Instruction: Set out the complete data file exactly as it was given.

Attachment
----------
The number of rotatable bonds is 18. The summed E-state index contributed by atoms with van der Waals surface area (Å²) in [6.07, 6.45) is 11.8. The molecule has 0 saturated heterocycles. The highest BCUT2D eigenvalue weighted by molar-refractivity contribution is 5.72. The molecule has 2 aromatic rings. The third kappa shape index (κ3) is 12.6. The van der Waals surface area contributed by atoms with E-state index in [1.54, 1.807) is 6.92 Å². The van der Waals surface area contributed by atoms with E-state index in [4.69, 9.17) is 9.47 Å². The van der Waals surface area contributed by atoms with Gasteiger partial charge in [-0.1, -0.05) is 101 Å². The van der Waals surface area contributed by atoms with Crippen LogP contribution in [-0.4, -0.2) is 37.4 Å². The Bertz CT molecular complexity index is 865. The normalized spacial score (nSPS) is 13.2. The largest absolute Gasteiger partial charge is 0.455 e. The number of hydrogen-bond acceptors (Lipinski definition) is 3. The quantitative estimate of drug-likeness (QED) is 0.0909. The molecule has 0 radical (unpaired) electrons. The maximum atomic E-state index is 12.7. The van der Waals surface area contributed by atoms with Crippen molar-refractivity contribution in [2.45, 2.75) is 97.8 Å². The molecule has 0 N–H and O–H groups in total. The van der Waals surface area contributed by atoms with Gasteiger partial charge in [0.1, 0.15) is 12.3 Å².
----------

The number of rotatable bonds is 18. The summed E-state index contributed by atoms with van der Waals surface area (Å²) in [6.07, 6.45) is 11.8. The molecule has 0 saturated heterocycles. The highest BCUT2D eigenvalue weighted by molar-refractivity contribution is 5.72. The molecule has 2 aromatic rings. The third kappa shape index (κ3) is 12.6. The van der Waals surface area contributed by atoms with E-state index in [1.54, 1.807) is 6.92 Å². The van der Waals surface area contributed by atoms with E-state index in [4.69, 9.17) is 9.47 Å². The van der Waals surface area contributed by atoms with Gasteiger partial charge in [-0.1, -0.05) is 101 Å². The van der Waals surface area contributed by atoms with Crippen LogP contribution in [-0.4, -0.2) is 37.4 Å². The Bertz CT molecular complexity index is 865. The normalized spacial score (nSPS) is 13.2. The largest absolute Gasteiger partial charge is 0.455 e. The number of hydrogen-bond acceptors (Lipinski definition) is 3. The quantitative estimate of drug-likeness (QED) is 0.0909. The molecule has 0 radical (unpaired) electrons. The maximum atomic E-state index is 12.7. The van der Waals surface area contributed by atoms with Crippen molar-refractivity contribution in [2.45, 2.75) is 97.8 Å². The molecule has 0 N–H and O–H groups in total. The van der Waals surface area contributed by atoms with Gasteiger partial charge in [0.1, 0.15) is 12.3 Å².